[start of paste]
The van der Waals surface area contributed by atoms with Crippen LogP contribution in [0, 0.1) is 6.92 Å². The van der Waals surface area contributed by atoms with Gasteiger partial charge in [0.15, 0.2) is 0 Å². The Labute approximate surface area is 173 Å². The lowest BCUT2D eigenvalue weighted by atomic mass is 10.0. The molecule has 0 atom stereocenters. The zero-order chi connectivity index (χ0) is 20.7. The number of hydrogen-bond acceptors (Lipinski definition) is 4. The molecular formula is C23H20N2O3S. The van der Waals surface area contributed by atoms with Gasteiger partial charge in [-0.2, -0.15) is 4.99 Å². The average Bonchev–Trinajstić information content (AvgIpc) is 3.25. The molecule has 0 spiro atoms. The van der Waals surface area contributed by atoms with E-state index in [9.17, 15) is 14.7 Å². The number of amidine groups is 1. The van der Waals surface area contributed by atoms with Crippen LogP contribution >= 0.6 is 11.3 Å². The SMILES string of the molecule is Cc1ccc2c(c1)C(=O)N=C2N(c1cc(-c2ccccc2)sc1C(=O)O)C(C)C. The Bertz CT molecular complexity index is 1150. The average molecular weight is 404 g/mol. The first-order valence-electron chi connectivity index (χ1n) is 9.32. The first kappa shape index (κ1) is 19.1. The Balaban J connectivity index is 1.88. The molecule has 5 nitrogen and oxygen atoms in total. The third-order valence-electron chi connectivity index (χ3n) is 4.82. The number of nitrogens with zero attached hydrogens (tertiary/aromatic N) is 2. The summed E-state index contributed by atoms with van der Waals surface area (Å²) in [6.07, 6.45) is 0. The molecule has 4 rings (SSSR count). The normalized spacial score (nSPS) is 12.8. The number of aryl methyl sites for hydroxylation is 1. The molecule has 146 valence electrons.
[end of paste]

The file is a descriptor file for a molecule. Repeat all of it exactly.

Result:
The van der Waals surface area contributed by atoms with Crippen LogP contribution in [0, 0.1) is 6.92 Å². The van der Waals surface area contributed by atoms with Gasteiger partial charge in [0.15, 0.2) is 0 Å². The Labute approximate surface area is 173 Å². The lowest BCUT2D eigenvalue weighted by atomic mass is 10.0. The molecule has 0 atom stereocenters. The zero-order chi connectivity index (χ0) is 20.7. The number of hydrogen-bond acceptors (Lipinski definition) is 4. The molecular formula is C23H20N2O3S. The van der Waals surface area contributed by atoms with Gasteiger partial charge in [-0.2, -0.15) is 4.99 Å². The average Bonchev–Trinajstić information content (AvgIpc) is 3.25. The molecule has 0 spiro atoms. The van der Waals surface area contributed by atoms with E-state index in [9.17, 15) is 14.7 Å². The number of amidine groups is 1. The van der Waals surface area contributed by atoms with Crippen LogP contribution >= 0.6 is 11.3 Å². The SMILES string of the molecule is Cc1ccc2c(c1)C(=O)N=C2N(c1cc(-c2ccccc2)sc1C(=O)O)C(C)C. The Bertz CT molecular complexity index is 1150. The average molecular weight is 404 g/mol. The first-order valence-electron chi connectivity index (χ1n) is 9.32. The first kappa shape index (κ1) is 19.1. The Balaban J connectivity index is 1.88. The molecule has 5 nitrogen and oxygen atoms in total. The third-order valence-electron chi connectivity index (χ3n) is 4.82. The number of nitrogens with zero attached hydrogens (tertiary/aromatic N) is 2. The summed E-state index contributed by atoms with van der Waals surface area (Å²) in [6.07, 6.45) is 0. The molecule has 4 rings (SSSR count). The normalized spacial score (nSPS) is 12.8. The number of aryl methyl sites for hydroxylation is 1. The molecule has 146 valence electrons.